Quotable Quotes: “Blanko-Scheck fur Schuldent-Staaten"September 9, 2012 @ 7:43 PM EST
We had the “Big Four” of stories dominating the headlines last week: The Democratic Convention in Charlotte, NC, the ECB action and Draghi press conference, further speculation over the FOMC meeting and possible announcement next week, and the disappointing jobs report, which tied into the other three storylines.
In terms of market action, the ECB certainly stole the spotlight, helping to lead the S&P to a new multi-year high, most of it achieved on Thursday’s melt-up. On the week, the SPX was +2.2%, the Dow +1.6%, and the NASDAQ Comp +2.3%, helped again in no small part by AAPL. (The NASDAQ actually put in a 12-year high (!), the highest since before the dot-com bust). The VIX was down -17.7% on the week, with the short-term volatility index VXX hitting all-time lows.
Let’s get directly to the “Quotes of the Week” without further delay, given the nonstop nature of the news flow this past week.
Mario Draghi achieved quite a remarkable feat in announcing the new acronym we all must now learn, “OMT” (Outright Monetary Transactions), driving down interest rates in many European countries without having yet actually doing anything. But according to some, “the bears could be heard scoffing, saying that the idea of buying bonds of troubled countries isn't going to solve the problem”. (Stateofthe Markets.com). BlackRock’s iShares strategist Russ Koessterich said on Sunday’s NBC Wall St. Report, “the ECB action gave European politicians the gift of time, but many major issues still to be addressed”.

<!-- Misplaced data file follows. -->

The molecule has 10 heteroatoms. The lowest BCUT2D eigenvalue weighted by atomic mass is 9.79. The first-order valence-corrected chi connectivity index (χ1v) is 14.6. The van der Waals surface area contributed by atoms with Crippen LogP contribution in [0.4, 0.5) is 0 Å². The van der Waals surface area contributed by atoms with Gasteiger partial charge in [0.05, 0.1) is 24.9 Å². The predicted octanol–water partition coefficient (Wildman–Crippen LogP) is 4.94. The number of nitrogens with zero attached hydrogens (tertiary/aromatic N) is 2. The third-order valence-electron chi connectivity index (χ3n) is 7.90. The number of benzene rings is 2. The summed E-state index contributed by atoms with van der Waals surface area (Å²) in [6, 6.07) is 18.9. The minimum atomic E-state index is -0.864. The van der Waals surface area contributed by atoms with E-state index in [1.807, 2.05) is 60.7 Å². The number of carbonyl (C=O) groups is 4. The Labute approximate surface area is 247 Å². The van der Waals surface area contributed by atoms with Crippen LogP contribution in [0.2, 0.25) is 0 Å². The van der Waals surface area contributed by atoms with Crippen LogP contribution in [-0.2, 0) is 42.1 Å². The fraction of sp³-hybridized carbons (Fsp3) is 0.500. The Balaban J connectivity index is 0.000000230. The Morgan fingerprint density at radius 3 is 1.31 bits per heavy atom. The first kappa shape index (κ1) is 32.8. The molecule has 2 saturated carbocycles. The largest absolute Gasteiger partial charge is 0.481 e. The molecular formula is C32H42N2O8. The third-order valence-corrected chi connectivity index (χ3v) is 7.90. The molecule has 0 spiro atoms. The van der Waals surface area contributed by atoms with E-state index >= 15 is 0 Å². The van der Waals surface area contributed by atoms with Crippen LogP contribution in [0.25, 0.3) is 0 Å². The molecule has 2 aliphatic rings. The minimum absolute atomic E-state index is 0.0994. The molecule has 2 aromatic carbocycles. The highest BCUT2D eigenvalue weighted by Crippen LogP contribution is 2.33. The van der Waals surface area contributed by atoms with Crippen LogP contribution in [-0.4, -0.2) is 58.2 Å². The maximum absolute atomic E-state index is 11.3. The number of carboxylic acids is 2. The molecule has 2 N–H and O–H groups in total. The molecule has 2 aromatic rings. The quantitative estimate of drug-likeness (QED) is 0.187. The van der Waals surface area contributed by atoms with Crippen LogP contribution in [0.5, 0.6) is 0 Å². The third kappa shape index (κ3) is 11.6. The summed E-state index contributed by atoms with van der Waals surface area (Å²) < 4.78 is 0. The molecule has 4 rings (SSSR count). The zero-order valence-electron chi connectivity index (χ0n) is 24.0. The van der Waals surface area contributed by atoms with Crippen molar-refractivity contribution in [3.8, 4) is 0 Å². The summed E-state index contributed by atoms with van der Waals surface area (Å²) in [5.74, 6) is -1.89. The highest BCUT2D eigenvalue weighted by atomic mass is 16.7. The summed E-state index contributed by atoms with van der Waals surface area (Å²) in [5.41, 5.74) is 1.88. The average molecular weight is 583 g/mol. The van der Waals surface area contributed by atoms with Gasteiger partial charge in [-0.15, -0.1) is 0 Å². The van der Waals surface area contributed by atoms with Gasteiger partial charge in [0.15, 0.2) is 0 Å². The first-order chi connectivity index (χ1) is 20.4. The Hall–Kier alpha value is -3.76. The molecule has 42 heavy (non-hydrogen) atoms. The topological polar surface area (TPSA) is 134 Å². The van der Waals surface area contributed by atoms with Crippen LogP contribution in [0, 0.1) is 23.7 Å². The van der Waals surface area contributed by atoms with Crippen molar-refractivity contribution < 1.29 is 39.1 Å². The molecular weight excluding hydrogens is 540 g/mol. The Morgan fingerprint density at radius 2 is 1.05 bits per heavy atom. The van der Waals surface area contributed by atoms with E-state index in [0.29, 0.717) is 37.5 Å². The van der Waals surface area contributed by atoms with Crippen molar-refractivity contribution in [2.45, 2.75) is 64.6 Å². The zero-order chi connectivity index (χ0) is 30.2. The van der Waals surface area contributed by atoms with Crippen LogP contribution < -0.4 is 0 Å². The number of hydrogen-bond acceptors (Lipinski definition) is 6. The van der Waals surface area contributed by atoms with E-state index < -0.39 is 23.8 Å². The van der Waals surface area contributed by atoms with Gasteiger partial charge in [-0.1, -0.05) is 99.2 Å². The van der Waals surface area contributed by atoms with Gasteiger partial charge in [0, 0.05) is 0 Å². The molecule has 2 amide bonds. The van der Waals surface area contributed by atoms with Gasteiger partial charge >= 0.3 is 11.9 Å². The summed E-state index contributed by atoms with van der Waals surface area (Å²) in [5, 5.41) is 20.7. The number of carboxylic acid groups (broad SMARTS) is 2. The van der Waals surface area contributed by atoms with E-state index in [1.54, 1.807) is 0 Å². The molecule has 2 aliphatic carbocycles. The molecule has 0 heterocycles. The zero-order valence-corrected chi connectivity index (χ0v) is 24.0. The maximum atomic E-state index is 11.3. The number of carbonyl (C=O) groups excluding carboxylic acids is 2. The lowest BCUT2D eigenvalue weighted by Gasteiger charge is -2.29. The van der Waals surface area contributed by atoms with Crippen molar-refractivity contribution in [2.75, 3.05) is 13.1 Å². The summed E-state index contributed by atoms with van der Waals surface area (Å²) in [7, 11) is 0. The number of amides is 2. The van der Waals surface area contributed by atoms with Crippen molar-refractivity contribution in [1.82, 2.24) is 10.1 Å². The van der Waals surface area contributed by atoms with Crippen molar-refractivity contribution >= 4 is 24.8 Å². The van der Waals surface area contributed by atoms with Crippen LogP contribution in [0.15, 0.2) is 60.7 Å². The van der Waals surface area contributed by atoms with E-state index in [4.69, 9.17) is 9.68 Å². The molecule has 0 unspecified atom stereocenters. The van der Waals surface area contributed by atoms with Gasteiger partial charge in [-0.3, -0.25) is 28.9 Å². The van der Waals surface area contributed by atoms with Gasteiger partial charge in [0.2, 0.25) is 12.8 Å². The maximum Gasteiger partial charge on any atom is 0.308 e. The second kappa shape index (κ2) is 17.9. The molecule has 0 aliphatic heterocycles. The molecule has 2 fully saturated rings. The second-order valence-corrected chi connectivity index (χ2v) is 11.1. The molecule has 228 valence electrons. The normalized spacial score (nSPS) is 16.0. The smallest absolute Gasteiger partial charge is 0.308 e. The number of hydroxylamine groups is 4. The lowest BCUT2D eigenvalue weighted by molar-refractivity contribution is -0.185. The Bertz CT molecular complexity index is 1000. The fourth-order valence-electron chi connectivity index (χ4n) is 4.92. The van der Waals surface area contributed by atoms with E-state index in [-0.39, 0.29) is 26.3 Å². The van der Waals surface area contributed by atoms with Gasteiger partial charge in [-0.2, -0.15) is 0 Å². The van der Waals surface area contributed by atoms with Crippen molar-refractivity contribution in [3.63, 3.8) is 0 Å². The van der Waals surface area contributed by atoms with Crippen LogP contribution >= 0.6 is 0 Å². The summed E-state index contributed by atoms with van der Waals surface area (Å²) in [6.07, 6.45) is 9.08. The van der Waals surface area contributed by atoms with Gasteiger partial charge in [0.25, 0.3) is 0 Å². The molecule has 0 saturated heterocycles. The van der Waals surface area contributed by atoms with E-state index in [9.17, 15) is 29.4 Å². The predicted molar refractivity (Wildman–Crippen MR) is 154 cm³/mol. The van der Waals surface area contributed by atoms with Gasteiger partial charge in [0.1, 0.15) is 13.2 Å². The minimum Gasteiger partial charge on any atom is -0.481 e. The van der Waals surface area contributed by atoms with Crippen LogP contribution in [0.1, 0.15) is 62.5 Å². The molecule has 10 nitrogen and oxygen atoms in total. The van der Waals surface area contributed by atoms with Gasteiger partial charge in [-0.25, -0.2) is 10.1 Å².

“Blanko-Scheck fur Schuldent-Staaten. EZB-Chef Draghi macht er damit den Euro kaput?” –The German Bild, which really needs no translation but we’ll give one anyway: “Blank Check for Debt States. Did Draghi just break the Euro?” (Business Insider). According to BI, “The German Press Goes Berserk After Draghi” (and not in a good way).
“Band-Aid or Leap Forward?” -WSJ European Crisis Blog, which provided a handy-dandy summary of the many conflicting pro reactions to the ECB action, with seemingly a leaning toward “a step in the right direction, but by no means the final chapter” seeming to be the majority POV.
The Democratic Convention unleashed a torrent of memorable lines, more than we can possibly cite here:
“If you want a ‘you’re-on-your-own, winner-take-all’ society, you should support the Republican ticket. If you want a country of shared prosperity and shared responsibility—a we’re-all-in-this-together society—you should vote for Barack Obama and Joe Biden.” --Pres. Bill Clinton, in a speech which almost universally got rave reviews for persuasive power and called “certainly the most influential since he left office.” The Washington Post “Fact-Checker” gave many of his “job creation statistics” claims a “One Pinocchio Rating”, which “does not represent an outright falsehood but more a selective telling of the truth.”
“Folks, ‘The Bain Way’ may bring your firm the highest profit. But it’s not the way to lead your country from its highest office.” --VP Joe Biden’s speech
“Ask Osama bin Laden if he’s better off now than he was four years ago.” -- Sen. John Kerry in one of the better lines of the convention, scoring from several different angles, but ironically it was Kerry who was on the receiving end of foreign policy “disses” ran he ran for President.